Notably, the third chapter emphasises that the CARs collectively perceive the answer to the Afghan challenge as political and economic rather than military. Socio-economic development and speeding up a negotiated peace process are two significant components of their approach to enhancing stability and reducing threats. Central Asian countries, especially Uzbekistan, have been proactive in making diplomatic efforts to bring peace to Afghanistan. In order to advance a negotiated peace process in Afghanistan, Central Asian countries adopted measures such as direct representations to the Taliban, bilateral representations to the Afghan government, and multilateral representations through regional multilateral organisations such as Shanghai Cooperation Organization (SCO) and the Collective Security Treaty Organization (CSTO). Except for Tajikistan, the other Central Asian countries have volunteered their assistance as mediators to enable Afghan-Taliban peace talks through these multilateral frameworks.

The fourth chapter examines the role of America, China, and Russia’s foreign policies toward Central Asian countries. The authors investigate the impact of these big powers on Central Asian countries’domestic security situations. Based on the differing perspectives on Afghanistan, Russia, China and the US have adopted policies that might cater to their self-interests. However, the big powers do not always obtain what they desire. The nations on which they wish to impose their policies have their national interests. Unlike the US, the authors point out that China and Russia have had greater success with Central Asian governments in terms of a common understanding of the Afghan challenge. The United States’ political clout in Central Asia is dwindling due to its lack of integration with the region. On the other hand, Russia and China are seen as more powerful since their assessments of the Afghan threats are similar to those of the Central Asian nations.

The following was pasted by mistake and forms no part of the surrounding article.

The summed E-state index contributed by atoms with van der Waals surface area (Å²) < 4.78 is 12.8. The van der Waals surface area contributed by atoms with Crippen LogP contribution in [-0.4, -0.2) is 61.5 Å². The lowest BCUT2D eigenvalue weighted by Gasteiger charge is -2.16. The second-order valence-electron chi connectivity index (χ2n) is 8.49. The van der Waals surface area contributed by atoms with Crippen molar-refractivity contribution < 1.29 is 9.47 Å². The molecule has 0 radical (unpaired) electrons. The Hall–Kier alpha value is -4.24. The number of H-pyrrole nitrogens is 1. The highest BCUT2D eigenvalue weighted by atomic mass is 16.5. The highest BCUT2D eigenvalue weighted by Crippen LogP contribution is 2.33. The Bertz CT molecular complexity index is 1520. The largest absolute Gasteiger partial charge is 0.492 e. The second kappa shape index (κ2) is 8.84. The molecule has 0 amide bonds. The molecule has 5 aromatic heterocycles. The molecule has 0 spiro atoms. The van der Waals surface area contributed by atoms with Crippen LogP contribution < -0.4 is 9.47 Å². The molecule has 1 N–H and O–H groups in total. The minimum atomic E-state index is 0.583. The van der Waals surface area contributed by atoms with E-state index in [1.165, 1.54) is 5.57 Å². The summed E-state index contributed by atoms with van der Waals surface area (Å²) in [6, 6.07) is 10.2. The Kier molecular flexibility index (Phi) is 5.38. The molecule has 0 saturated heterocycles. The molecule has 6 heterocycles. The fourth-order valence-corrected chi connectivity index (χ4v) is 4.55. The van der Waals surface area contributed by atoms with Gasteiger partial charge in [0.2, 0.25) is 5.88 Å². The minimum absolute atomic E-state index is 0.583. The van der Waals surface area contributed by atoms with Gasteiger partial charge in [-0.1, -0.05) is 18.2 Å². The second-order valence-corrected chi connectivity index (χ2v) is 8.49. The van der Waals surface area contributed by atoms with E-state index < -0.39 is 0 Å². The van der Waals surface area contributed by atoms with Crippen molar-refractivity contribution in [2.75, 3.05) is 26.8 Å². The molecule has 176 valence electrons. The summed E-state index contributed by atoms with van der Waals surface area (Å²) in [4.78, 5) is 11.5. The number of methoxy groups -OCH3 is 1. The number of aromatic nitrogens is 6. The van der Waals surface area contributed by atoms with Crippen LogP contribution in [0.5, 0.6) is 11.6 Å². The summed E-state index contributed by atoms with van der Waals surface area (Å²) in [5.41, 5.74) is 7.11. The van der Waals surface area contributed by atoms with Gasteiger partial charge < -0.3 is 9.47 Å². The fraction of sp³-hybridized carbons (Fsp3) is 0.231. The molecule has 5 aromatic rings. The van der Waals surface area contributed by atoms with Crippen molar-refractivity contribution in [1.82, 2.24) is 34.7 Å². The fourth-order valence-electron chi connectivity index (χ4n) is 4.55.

After several significant developments that occurred in recent years such as increasing regional cooperation in Central Asia and Turkmenistan, Kazakhstan and Uzbekistan’s initiative to achieve peace and harmony in Afghanistan, the authors argue in the final chapter that Central Asia could become an important player in strengthening peace and stability in Afghanistan. These countries have demonstrated that they are strong proponents of a peaceful resolution to the Afghan situation and are not involved in geopolitical disputes. The authors also underscored that Central Asian governments have realised that while security cooperation with Afghanistan is conceivable, comprehensive de-securitization is unlikely in the foreseeable future. This is more related to the emergence of new security threats, such as the Islamic State in Afghanistan. Therefore, the Afghan crisis will continue to pose a threat to the national security of Central Asia.

This book is important for academics working on the regional security dynamics of South and Central Asia and those working on the Afghan crisis. As the subject’s problems are extensively investigated, the book’s writing style is straightforward yet comprehensive. The one problem with this book is that it solely discusses the big powers’ objectives and roles in Afghanistan, leaving out India’s contribution. India has helped Afghanistan’s rehabilitation efforts due to its historical and cultural links with Kabul. New Delhi has constructed dams, highways, Afghan parliaments, and other major infrastructure projects. It also helped develop Afghanistan’s human resources. Nevertheless, the author has overlooked these details.

India has also increased its engagement with Central Asia in order to ensure regional security and stability. New Delhi has emphasised, through the India-Central Asia Dialogue, the SCO, and other multilateral forums, that all stakeholders in Afghanistan must ensure that Afghanistan is not used as a proxy against any country and that joint efforts must be made to eradicate the threat of terrorism and extremism from the region. Even after the Taliban’s capture of Kabul in August 2021, India continues to help mitigate the humanitarian crisis in Afghanistan. Overall, the book provides a comprehensive picture of Central Asia’s perception of Afghanistan as both a threat and an opportunity as a regional actor.